Football grounds in Great Britain are like cathedrals. Many of them are beautifully designed stadiums. And for many football supporters, especially those who have been with the club for most of their life, they see them as holy places. A place of “worship,” from August through May.
So it’s no wonder that many English football supporters get upset at the mere discussion of these sacred places being renamed with a sponsor’s name. Or the sheer mention of a club deciding to move from its current ground to a new one outside of town.
But if you look back at history, you’ll see that the vast majority of Premier League clubs have played at more than one stadium before settling on the latest ground as their own.
Which club do you think has had the most home grounds in their history? The answer may surprise you.
- Arsenal. Invicta Ground (1890-1893), The Manor Ground (1893-1913), Arsenal Stadium (1913-2006), Emirates Stadium (2006-Present).
- Aston Villa. Aston Park (1874-76), Perry Barr (1876-97), Villa Park (1897-Present).
- Blackburn Rovers. Oozehead Ground (1875-77), Pleasington Cricket Ground (1877-78), Alexandra Meadows (1878-81), Leamington Road (1881-90), Ewood Park (1890-Present).
- Bolton Wanderers. Park Recreation Ground (1874-unknown), Cockle’s Field (unknown-1881), Pikes Lane (1881-95), Burnden Park (1895-1997), Reebok Stadium (1997-Present).
- Chelsea. Stamford Bridge (1905-Present).
- Everton. Stanley Park (1879-82), Priory Road (1882-84), Anfield (1884-92), Goodison Park (1892-Present).
- Fulham. Star Road (1879-83), Eel Brook Common (1883-84), Lillie Rec (1884-85), Putney Lower Common (1885-86), Ranelagh House (1886-88), Barn Elms (1888-89), Parson’s Green (1889-91), Half Moon (1891-95), West Brompton (1895-96), Craven Cottage (1896-2002), Loftus Round (groundshare, 2002-04), Craven Cottage (2004-Present),
- Liverpool. Anfield (1892-Present).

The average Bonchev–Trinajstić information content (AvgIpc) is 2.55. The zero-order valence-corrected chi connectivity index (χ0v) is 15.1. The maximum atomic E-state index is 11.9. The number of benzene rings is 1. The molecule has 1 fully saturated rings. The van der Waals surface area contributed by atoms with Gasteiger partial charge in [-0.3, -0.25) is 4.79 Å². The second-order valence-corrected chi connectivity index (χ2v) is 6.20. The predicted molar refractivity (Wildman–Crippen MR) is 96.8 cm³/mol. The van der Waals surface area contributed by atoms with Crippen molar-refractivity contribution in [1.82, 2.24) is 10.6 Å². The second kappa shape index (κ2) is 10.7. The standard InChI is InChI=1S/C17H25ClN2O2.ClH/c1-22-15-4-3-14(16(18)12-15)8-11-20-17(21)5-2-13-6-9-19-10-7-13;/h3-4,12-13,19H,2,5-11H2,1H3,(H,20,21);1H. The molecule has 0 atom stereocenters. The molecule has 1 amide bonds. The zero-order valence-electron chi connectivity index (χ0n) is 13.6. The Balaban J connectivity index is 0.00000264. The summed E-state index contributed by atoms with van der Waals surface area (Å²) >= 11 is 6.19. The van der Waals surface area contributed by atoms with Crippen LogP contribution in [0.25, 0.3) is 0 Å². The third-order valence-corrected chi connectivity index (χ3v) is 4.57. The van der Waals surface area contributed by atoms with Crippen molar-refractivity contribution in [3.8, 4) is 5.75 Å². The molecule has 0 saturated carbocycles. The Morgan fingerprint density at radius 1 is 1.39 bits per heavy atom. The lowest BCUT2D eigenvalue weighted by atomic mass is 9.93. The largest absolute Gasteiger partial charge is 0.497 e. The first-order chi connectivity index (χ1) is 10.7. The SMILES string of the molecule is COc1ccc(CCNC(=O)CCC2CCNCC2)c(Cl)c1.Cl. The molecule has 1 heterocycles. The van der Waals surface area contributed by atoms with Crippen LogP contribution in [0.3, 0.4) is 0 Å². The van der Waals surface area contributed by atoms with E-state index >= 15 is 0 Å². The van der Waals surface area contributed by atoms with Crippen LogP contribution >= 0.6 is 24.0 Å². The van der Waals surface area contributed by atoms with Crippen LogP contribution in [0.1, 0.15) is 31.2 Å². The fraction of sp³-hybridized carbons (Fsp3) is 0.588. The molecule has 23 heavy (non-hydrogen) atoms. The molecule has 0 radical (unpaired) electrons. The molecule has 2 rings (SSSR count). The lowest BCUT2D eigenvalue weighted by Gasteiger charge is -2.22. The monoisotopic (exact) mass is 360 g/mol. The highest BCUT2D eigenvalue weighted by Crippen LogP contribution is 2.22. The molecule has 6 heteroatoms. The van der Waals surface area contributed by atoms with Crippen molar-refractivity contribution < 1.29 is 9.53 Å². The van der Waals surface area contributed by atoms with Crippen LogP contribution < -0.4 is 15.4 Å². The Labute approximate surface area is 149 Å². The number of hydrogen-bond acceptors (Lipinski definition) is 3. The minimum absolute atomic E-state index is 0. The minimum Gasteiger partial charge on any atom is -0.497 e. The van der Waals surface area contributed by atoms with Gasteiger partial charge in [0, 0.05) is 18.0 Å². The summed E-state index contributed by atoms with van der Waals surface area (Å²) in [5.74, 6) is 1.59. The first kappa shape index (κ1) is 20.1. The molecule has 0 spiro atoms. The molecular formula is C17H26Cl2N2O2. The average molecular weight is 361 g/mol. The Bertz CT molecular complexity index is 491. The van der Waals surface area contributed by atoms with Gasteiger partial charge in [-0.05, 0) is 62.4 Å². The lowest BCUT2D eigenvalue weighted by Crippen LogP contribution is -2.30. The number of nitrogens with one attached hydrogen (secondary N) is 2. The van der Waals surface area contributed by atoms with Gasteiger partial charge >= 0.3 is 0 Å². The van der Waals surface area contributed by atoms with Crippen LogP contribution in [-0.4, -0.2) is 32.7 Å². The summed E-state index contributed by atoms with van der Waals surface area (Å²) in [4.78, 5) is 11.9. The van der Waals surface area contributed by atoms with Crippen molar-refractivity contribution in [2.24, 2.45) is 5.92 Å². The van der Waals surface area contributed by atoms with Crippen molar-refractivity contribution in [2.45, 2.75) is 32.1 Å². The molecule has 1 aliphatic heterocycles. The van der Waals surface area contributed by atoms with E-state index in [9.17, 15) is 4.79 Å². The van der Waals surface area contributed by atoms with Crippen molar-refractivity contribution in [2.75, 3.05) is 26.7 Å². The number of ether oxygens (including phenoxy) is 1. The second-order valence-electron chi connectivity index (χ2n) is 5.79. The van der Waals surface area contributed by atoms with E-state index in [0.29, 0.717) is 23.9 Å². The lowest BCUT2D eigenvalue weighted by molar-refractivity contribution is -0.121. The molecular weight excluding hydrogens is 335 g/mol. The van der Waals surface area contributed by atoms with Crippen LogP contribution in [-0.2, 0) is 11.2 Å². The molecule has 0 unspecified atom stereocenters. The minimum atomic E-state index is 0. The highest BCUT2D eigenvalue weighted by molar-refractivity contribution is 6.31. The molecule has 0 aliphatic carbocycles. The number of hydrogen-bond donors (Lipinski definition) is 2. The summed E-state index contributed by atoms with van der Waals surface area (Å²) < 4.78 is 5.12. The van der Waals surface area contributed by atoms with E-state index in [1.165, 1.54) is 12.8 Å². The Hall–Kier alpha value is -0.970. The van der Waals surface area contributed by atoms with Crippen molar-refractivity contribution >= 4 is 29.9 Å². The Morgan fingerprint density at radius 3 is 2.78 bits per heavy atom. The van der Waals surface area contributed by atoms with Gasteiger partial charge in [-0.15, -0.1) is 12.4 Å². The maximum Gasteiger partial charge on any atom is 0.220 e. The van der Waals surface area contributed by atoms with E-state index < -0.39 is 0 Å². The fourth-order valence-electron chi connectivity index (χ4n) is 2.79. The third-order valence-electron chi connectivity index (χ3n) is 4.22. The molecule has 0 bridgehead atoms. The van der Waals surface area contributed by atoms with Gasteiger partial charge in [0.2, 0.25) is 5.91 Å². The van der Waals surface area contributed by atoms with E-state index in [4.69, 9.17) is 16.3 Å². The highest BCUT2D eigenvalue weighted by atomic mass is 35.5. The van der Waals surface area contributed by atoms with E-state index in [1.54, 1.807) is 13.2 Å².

- Manchester City. Hyde Road (1887-1923), Maine Road (1923-2003), City of Manchester Stadium (2003-Present).
- Manchester United. North Road (1887-93) Bank Street (1893-1910), Old Trafford (1910-Present).
- Newcastle United. Chillingham Road (1882-92), St. James’ Park (1892-Present).
- Norwich City. Newmarket Road (1902-08), The Nest (1908-35), Carrow Road (1935-Present).
- QPR. Welford’s Fields (1886-88), London Scottish FC’s Ground (1888-89), Brondesbury (1888-89), Home Farm (1888-89), Kensal Green (1888-89), Gun Club (1888-89), Wormwood Scrubs (1888-89), Kllburn Cricket Ground (1888-99), Kensal Rise Athletic Ground (1899-1901), Latimer Road/St Quintin Avenue (1901-02), Kensal Rise Athletic Ground (1902-04), Royal Agricultural Society Showgrounds (1904-07), Park Royal Ground (1907-17), Loftus Road (1917-31), White City Stadium (1931-33), Loftus Road (1933-62), White City Stadium (1962-63), Loftus Road (1963-Present).
- Stoke City. Victoria Cricket Club Ground (1868-75), Sweeting’s Field (1875-78), Victoria Ground (1878-1997), Britannia Stadium (1997-Present).
- Sunderland. Blue House Field (1879-82), Groves Field (1882-83), Horatio Street (1883-84), Abbs Field (1884-1886), Newcastle Road (1886-98), Roker Park (1898-1997), Stadium of Light (1997-Present)
- Swansea City. Vetch Field (1912-2005), Liberty Stadium (2005-Present)
- Tottenham Hotspur. Tottenham Marshes (1882-88), Northumberland Park (1888-99), White Hart Lane (1899-Present)
- West Bromwich Albion. Cooper’s Hill (1878-79), Dartmouth Park (1879-81), Bunn’s Field (1881-82), Four Acres (1882-85), Stoney Lane (1885-1900), The Hawthorns (1900-Present).
- Wigan Athletic. Springfield Park (1897-1999), DW Stadium (1999-Present).
- Wolverhampton Wanderers. Goldthorn Hill (1877-84), Molineux (1889-Present).
It’s interesting to note that Chelsea and Liverpool have played their home matches in the same ground since their existence. However, both clubs have been discussing stadium moves in the past few years. Queens Park Rangers supporters, meanwhile, will be used to moving their home ground around London, especially the older supporters.